S&P 500 and Dow stock index futures pointed to a higher open as Citigroup and General Electric posted better-than-expected quarterly results, providing further evidence that the severe U.S. economic downturn could be abating.

General Electric Co reported a 36 percent drop in quarterly profit, as a global recession pounded its hefty finance arm, but the company said the order backlog at its industrial arm remained stable.

Citigroup Inc said on Friday that cost-cutting efforts and improved investment banking and trading results led to a substantially smaller first-quarter loss for shareholders, despite a big increase in credit costs from consumer banking and credit cards.

I think we're seeing a bottoming of the trends. I feel that the numbers are showing stabilization in the global economy, said Jim Hardesty, president, market strategist & chief economist at Hardesty Capital Management in Baltimore.

Citi's shares rose 9.7 percent to $4.40, while GE rose 3.10 percent to $12.62 in premarket trade.

The health of the financial sector has been a key concern for investors. The present rally from early March began when several banks said they were profitable in January and February.

S&P 500 futures rose 2.6 points and were above fair value, a formula that evaluates pricing by taking into account interest rates, dividends and time to expiration on the contract. Dow Jones industrial average futures rose 24 points, and Nasdaq 100 futures lost 2.75 points.

The S&P 500 has risen for two straight days and is up around 1 percent for the week, setting the broad based index on course for six consecutive weeks of gains.

State Street, which tracks buying and selling within the $12 trillion in assets it holds as custodian, said flows into U.S. equities were close to the highest they have been in 12 years.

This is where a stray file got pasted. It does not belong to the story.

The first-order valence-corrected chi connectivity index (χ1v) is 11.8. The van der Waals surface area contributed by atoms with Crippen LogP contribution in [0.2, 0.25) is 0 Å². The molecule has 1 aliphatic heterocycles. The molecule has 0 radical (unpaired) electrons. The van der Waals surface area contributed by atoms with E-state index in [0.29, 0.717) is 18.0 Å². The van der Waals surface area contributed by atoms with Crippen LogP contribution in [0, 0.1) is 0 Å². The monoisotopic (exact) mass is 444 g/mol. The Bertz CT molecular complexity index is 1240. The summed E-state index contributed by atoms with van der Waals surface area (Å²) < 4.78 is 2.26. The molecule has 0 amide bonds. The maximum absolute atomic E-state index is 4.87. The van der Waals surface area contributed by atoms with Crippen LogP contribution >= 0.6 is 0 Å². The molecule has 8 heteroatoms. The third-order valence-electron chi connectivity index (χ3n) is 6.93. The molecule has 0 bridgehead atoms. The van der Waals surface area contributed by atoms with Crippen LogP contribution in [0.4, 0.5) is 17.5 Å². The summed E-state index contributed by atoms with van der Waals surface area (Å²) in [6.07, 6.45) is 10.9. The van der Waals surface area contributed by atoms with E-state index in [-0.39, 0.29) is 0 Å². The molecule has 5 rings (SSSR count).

We've had a great rally, said Paul Mendelsohn, chief investment strategist at Windham Financial Services in Charlotte, Vermont. I would expect it to slow down a little bit from here.

In other news a bankrupt General Motors Corp could be reorganized in as little as a month, a top bankruptcy attorney said on Thursday, and if the case lingered then a tremendous sinkhole could open in the U.S. economy, a Delaware bankruptcy judge said.

General Motors CEO Fritz Henderson will update the media on the company's restructuring progress in a call to beginning at about 10:15 a.m. on Friday. The stock rose 5.2 percent to $2.04 before the bell.

On the economic front the Reuters/University of Michigan April survey of consumer sentiment, due at 9.55 a.m., is expected to have risen for a second consecutive month to 58.5 from March's 57.3.

(Additional reporting by Ryan Vlastelica)

(Reporting by Edward Krudy; Editing by Theodore d'Afflisio)